Muschamp Rd

Been Building Stuff with PHP

February 28th, 2013
PHP logo

Although it hasn’t helped me find a job, I’ve continued to build stuff with PHP. I’ve also been brushing up on my Objective-C. After upgrading to use Version 2 of the GData (YouTube) API I had to upgrade to Version 1.1 of the Twitter API. This took a lot more work especially trying to meet the display requirements. I’m not sure it is perfect, it is close and I’m still not a PHP guy. Once again I’ve decided to include the key code snippets in a blog post as no one uses them if I just check them into GitHub. Plus the code is probably more useful without all the overhead of every other API I use regularly.

I’ve also been trying to use Masonry on top of my CD Cover Gallery but I have some bugs to work out. I have an open question on StackOverflow but it is plain I need to brush up on my JavaScript a lot more. I’m also not a JavaScript guy. The best code I’ve probably written of late is for searching Twitter and then displaying the tweets. My solution uses CodeBird and follows the same basic techniques as others.

Searching Twitter and Displaying the Tweets with PHP & CSS

  1. Register an app with Twitter, you will need a pair of keys and two more keys that represent your access token.
  2. Download and create an instance of CodeBird in your code. Instructions are linked to above.
  3. Borrow two functions from the web: relativeTime() and linkify_tweet().
  4. You need to include widgets.js in your client code, Twitter provides this.
  5. I created two methods, one for searching and one for displaying the returned tweets correctly. I put them in Pastebin in addition to GitHub.

You also need a whole bunch of CSS rules to make it look pretty:

Of course Pastebin always seems a bit wonky or at least their default embed code is… I think it doesn’t like being previewed by WordPress. I’ve also been trying to build another news aggregator/Internet dashboard. I’ve include a screenshot of it. I leverage SimplePie, Topsy, as well as iFrames and JavaScript widgets. I may end up using some of the PHP code above too.

My code almost meets the Twitter display requirements

My latest CD cover gallery is not quite functioning as intended

My WIP Internet Dashboard

Blocker iPhone Game Screenshot


  • http://oikos.org.uk/ Ross Wintle

    Well done for getting to grips with this. I’m amused by your comment (in the code) about return values in PHP. It’s true that you don’t have to return anything. You don’t even need to assign the value of a function to anything. After working with more formal languages (I used to do safety-critical software engineering using a safe sub-set of Ada) PHP seems more like an advanced templating system than a real language. It is growing up, but you can certainly code fast-and-loose should you want to.

    Well done and glad my code was some help.

  • http://www.muschamp.ca Muskie

    When I was a professional software developer we were very rigourous. We used design by contract, unit tests, naming conventions, and design methodologies stringently. PHP seems to be cobbled together, it has no naming conventions as far as I can tell. It is a me too language. It seems to have started out being the Perl for the web/linux world but then it decided it wanted to be object oriented. I had little to do with it until WordPress came out.

    Most PHP developers don’t seem to actually know how things work, they seem to mainly Google and cut n’ paste. You can’t Google or cut n’ paste during an exam or a job interview. Kids have it so easy today, when I taught myself to program it was from a book. We didn’t have Google, or an IDE, or a debugger, I remember using computers before there was mice. Using a text editor without a mouse is a lost skill. I had to learn a lot of programming languages the hard way, over the weekend so I could do an assignment the next week. Now maybe I’m old and bitter.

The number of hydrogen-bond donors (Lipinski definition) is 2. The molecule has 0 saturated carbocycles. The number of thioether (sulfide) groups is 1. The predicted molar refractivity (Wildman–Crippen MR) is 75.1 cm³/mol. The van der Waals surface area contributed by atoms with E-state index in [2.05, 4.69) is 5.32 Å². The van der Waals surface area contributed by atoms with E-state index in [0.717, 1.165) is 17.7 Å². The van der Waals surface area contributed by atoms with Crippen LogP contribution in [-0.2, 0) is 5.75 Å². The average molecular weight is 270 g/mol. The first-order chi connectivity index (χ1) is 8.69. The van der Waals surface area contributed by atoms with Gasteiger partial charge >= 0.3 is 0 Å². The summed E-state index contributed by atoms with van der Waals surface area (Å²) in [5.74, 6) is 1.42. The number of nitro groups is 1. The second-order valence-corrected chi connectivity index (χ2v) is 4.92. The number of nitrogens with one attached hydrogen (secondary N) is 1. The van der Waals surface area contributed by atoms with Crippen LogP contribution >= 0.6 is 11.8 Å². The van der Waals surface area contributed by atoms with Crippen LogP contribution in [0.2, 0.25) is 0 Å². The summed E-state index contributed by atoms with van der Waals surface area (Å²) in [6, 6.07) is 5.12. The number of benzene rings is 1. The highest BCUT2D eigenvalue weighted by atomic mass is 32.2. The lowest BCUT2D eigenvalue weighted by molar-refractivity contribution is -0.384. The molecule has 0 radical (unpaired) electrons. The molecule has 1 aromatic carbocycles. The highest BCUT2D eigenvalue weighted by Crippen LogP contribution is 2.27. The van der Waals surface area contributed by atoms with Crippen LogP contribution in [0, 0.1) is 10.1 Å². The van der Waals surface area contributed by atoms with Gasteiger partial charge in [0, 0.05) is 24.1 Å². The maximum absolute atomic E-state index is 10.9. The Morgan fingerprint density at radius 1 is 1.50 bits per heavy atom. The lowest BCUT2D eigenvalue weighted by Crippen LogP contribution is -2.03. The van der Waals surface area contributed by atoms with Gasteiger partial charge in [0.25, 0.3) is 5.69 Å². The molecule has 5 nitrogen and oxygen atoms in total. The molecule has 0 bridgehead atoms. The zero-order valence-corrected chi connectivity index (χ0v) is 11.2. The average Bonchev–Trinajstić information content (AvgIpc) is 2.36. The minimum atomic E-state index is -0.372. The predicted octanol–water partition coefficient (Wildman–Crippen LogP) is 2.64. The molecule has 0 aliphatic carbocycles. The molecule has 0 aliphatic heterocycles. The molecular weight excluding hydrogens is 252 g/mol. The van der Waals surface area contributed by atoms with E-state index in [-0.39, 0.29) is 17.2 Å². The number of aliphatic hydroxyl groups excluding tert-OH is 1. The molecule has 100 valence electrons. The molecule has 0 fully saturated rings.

I probably was considering some sort of error condition or error message, but I never put anything in but the comment then I got it working and I was like, I guess I don’t need to bother even returning null. I generally write the documentation (and in the olden days the unit tests) before I write the code. I generally write out in comment form what I want/need to do. I then after I test that my code works, I go back and clean my comments up before putting them in the source repository but occasionally a comment will remain that I perhaps should have removed…

    I was just getting used to having an IDE and a debugger before I was forced to revise some old PHP. I’ve had to write way more PHP than I ever intended and it just hasn’t helped make my life better. It hasn’t helped my career, apparently I should have gone into iPhone programming or even stayed in Java rather than doing a Masters degree…

    Thanks for your help. I don’t mind giving back, I just wish people would document there code better before going on the Internet and saying how great it is and insisting that you should download it and use it, when really it full of problems and not only did you not test for them, they don’t know or care how to fix them, and if someone else fixes them and sends them the fixes they don’t even bother updating their blog/code/repository… There is a lot of that in PHP land, also a lot of “I don’t maintain that anymore”. If you’re not going to maintain it, take it down and get it out of Google instead of letting it be linked to by the corporation that owns the data and API as the recommended means to access their api using a given programming language.

    See old and bitter.

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